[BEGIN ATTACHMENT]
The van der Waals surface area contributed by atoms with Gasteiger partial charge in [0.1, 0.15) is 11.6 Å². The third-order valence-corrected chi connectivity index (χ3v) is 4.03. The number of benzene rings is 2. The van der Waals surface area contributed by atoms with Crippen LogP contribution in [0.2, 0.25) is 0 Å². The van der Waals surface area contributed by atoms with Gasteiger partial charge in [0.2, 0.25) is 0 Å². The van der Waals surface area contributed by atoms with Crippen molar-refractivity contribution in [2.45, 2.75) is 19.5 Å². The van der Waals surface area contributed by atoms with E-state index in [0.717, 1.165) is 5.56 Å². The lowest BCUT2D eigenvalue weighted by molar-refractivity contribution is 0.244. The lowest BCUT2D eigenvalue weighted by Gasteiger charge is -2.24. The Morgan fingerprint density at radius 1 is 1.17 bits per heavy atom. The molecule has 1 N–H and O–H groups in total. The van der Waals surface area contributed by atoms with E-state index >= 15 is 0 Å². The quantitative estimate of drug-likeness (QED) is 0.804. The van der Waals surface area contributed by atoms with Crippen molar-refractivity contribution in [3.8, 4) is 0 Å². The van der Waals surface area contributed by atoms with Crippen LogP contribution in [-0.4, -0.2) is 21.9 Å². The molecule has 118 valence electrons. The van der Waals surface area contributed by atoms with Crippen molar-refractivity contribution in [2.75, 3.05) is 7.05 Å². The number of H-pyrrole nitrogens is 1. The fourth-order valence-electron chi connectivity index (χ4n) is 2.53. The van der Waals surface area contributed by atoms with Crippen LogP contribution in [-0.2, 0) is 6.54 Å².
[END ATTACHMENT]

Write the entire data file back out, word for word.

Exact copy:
The van der Waals surface area contributed by atoms with Gasteiger partial charge in [0.1, 0.15) is 11.6 Å². The third-order valence-corrected chi connectivity index (χ3v) is 4.03. The number of benzene rings is 2. The van der Waals surface area contributed by atoms with Crippen LogP contribution in [0.2, 0.25) is 0 Å². The van der Waals surface area contributed by atoms with Gasteiger partial charge in [0.2, 0.25) is 0 Å². The van der Waals surface area contributed by atoms with Crippen molar-refractivity contribution in [2.45, 2.75) is 19.5 Å². The van der Waals surface area contributed by atoms with E-state index in [0.717, 1.165) is 5.56 Å². The lowest BCUT2D eigenvalue weighted by molar-refractivity contribution is 0.244. The lowest BCUT2D eigenvalue weighted by Gasteiger charge is -2.24. The Morgan fingerprint density at radius 1 is 1.17 bits per heavy atom. The molecule has 1 N–H and O–H groups in total. The van der Waals surface area contributed by atoms with E-state index >= 15 is 0 Å². The quantitative estimate of drug-likeness (QED) is 0.804. The van der Waals surface area contributed by atoms with Crippen molar-refractivity contribution in [3.8, 4) is 0 Å². The van der Waals surface area contributed by atoms with Crippen LogP contribution in [-0.4, -0.2) is 21.9 Å². The molecule has 118 valence electrons. The van der Waals surface area contributed by atoms with Crippen molar-refractivity contribution in [2.75, 3.05) is 7.05 Å². The number of H-pyrrole nitrogens is 1. The fourth-order valence-electron chi connectivity index (χ4n) is 2.53. The van der Waals surface area contributed by atoms with Crippen LogP contribution in [-0.2, 0) is 6.54 Å².